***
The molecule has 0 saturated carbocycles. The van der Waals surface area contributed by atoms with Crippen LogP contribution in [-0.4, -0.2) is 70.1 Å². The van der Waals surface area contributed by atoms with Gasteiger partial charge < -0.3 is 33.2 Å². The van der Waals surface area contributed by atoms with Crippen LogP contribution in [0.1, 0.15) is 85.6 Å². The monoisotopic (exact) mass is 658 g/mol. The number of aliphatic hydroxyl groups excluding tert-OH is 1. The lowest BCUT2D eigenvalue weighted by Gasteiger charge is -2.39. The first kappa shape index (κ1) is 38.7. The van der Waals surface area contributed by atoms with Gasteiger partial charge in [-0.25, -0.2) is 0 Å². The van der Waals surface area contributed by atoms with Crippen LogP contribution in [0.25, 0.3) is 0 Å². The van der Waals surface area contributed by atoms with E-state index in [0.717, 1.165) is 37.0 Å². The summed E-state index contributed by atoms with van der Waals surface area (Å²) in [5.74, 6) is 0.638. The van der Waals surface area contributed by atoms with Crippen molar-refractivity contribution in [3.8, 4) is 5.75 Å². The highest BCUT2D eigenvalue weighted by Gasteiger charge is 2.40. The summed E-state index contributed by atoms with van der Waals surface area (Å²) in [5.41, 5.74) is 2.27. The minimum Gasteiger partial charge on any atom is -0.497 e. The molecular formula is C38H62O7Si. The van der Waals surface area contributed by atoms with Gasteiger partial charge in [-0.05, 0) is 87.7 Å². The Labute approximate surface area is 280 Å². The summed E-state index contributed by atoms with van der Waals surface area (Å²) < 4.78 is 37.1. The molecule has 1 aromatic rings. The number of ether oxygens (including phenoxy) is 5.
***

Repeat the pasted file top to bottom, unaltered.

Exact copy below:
The molecule has 0 saturated carbocycles. The van der Waals surface area contributed by atoms with Crippen LogP contribution in [-0.4, -0.2) is 70.1 Å². The van der Waals surface area contributed by atoms with Gasteiger partial charge < -0.3 is 33.2 Å². The van der Waals surface area contributed by atoms with Crippen LogP contribution in [0.1, 0.15) is 85.6 Å². The monoisotopic (exact) mass is 658 g/mol. The number of aliphatic hydroxyl groups excluding tert-OH is 1. The lowest BCUT2D eigenvalue weighted by Gasteiger charge is -2.39. The first kappa shape index (κ1) is 38.7. The van der Waals surface area contributed by atoms with Gasteiger partial charge in [-0.25, -0.2) is 0 Å². The van der Waals surface area contributed by atoms with Crippen LogP contribution in [0.25, 0.3) is 0 Å². The van der Waals surface area contributed by atoms with E-state index in [0.717, 1.165) is 37.0 Å². The summed E-state index contributed by atoms with van der Waals surface area (Å²) in [5.74, 6) is 0.638. The van der Waals surface area contributed by atoms with Crippen molar-refractivity contribution in [3.8, 4) is 5.75 Å². The highest BCUT2D eigenvalue weighted by Gasteiger charge is 2.40. The summed E-state index contributed by atoms with van der Waals surface area (Å²) in [5.41, 5.74) is 2.27. The minimum Gasteiger partial charge on any atom is -0.497 e. The molecular formula is C38H62O7Si. The van der Waals surface area contributed by atoms with Gasteiger partial charge in [-0.05, 0) is 87.7 Å². The Labute approximate surface area is 280 Å². The summed E-state index contributed by atoms with van der Waals surface area (Å²) < 4.78 is 37.1. The molecule has 1 aromatic rings. The number of ether oxygens (including phenoxy) is 5.